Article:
I missed most of it because it was on too late. School nights, you know. But on Friday nights, I could stay up late and watch The Dick Cavett Show. For me, it’s the canonical example of the talk show.
There were only three television networks back then, and no way to time shift. While popular culture didn’t have the diversity we experience today, there was a tremendous concentration of audience. The limited number of outlets meant there was some obligation to represent the variety of our culture. Cavett faced the impossible task of going up against Carson for 90 minutes five nights a week. His audience was around 3.4 million to Carson’s 7.7 million. These shows were large hubs, connectors, big distributors of cultural information.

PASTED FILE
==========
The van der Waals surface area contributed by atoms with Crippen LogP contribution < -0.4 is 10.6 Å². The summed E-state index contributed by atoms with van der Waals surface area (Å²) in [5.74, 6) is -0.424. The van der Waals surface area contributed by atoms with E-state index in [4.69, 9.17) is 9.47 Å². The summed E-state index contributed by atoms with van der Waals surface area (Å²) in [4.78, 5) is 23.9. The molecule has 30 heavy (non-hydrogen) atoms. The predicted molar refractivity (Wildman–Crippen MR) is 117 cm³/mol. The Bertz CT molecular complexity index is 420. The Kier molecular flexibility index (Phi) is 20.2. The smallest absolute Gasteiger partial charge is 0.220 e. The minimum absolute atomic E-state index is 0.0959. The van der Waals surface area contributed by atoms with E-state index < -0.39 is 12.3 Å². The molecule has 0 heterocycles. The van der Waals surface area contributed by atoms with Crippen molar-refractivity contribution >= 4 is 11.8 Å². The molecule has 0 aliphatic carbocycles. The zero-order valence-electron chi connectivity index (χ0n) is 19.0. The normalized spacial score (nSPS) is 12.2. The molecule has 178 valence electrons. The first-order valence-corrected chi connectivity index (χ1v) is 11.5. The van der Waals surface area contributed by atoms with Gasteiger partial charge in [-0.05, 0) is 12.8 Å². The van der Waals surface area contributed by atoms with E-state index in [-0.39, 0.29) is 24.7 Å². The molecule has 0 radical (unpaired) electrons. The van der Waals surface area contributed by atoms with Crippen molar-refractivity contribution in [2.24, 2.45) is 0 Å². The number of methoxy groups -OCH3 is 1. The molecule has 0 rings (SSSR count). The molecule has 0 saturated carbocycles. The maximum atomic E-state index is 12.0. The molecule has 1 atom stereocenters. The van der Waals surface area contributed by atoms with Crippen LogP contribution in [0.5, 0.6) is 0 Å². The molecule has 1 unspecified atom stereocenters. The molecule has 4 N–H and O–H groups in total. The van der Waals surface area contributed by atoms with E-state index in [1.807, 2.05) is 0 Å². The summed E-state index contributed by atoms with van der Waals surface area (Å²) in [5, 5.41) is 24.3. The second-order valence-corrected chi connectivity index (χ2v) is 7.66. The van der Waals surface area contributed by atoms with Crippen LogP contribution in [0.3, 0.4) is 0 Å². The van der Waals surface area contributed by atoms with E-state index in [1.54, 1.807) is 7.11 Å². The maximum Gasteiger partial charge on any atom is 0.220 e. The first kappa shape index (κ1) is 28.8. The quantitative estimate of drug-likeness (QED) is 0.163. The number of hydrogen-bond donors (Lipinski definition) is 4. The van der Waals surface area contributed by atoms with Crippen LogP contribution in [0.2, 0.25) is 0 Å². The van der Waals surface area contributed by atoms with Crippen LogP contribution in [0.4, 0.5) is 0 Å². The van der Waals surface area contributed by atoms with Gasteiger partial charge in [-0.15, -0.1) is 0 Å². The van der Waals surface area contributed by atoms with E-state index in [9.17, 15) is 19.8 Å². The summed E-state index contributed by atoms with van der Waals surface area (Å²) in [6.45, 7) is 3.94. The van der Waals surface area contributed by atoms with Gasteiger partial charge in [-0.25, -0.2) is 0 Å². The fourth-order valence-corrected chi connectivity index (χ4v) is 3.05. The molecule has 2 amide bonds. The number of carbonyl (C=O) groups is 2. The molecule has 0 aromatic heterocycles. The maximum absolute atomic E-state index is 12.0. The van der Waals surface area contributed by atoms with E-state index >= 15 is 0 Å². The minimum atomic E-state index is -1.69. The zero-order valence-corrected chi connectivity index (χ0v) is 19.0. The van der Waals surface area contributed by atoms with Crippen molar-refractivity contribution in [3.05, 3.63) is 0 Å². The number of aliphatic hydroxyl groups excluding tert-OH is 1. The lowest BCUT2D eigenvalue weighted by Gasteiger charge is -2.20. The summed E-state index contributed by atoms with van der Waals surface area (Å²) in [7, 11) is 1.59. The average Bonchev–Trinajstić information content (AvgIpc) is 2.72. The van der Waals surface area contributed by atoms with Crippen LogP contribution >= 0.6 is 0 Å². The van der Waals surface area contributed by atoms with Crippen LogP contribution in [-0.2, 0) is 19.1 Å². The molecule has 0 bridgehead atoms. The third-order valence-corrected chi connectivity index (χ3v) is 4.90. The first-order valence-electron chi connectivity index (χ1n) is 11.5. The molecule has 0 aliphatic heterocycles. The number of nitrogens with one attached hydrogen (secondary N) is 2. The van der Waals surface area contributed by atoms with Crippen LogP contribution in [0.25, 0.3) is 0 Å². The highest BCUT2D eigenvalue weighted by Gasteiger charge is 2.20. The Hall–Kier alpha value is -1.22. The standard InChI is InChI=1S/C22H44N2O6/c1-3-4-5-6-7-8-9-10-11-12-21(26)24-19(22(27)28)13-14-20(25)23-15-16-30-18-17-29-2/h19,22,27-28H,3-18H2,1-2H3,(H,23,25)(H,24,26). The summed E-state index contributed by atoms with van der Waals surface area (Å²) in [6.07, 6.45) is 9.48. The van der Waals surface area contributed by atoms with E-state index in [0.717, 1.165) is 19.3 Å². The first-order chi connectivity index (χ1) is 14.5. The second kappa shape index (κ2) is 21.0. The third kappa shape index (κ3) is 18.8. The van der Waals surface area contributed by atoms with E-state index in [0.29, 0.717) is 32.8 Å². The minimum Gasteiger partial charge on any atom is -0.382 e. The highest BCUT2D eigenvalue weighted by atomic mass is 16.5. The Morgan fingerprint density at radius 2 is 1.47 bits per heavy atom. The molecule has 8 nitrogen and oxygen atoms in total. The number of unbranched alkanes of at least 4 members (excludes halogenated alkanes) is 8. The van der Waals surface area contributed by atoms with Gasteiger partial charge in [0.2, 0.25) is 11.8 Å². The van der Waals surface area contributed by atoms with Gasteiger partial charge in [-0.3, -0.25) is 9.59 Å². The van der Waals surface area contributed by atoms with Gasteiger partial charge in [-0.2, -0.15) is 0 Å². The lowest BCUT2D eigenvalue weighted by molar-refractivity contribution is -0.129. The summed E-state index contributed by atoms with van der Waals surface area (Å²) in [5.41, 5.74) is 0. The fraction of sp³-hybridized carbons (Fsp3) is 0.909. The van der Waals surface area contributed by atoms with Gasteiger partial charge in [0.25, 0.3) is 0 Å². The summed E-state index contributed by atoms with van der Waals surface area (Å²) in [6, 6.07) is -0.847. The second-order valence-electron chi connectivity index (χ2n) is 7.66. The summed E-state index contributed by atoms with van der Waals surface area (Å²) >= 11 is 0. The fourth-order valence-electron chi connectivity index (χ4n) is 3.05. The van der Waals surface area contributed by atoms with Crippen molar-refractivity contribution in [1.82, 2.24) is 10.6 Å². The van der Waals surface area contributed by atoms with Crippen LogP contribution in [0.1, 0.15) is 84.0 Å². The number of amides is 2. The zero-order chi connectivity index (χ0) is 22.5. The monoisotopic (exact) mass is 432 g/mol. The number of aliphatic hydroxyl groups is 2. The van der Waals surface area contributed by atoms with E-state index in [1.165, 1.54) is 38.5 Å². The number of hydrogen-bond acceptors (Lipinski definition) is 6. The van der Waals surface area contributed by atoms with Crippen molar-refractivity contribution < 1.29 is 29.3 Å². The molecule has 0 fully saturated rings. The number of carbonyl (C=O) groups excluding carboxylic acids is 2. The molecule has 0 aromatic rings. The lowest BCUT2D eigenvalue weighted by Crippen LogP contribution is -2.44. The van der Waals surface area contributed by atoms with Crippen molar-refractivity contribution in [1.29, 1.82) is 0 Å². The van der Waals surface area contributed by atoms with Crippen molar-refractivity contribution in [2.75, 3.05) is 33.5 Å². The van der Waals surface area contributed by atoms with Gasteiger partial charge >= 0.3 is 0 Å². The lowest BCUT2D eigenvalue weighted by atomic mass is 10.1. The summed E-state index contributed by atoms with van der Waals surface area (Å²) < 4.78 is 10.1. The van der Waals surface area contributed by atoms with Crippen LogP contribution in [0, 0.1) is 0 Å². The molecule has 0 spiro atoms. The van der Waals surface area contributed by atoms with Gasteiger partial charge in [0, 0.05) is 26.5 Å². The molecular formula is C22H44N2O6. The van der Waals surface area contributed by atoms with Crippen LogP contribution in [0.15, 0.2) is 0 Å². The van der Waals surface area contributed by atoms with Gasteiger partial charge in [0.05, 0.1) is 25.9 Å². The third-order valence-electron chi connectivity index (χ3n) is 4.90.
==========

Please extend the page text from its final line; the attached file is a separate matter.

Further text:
When the new currents of the rock culture made an appearance on mainstream television, more than show biz chat was communicated. The strangeness is palpable, and you can see the bold strokes of something new emerging.
And while we think of the coverage of our culture unfolding in real time: in 1969, the day after the three day concert called Woodstock, Cavett had a number of the musicians on his show. I’m trying to imagine if there could be an equivalent today. Stephen Stills still had mud on his jeans.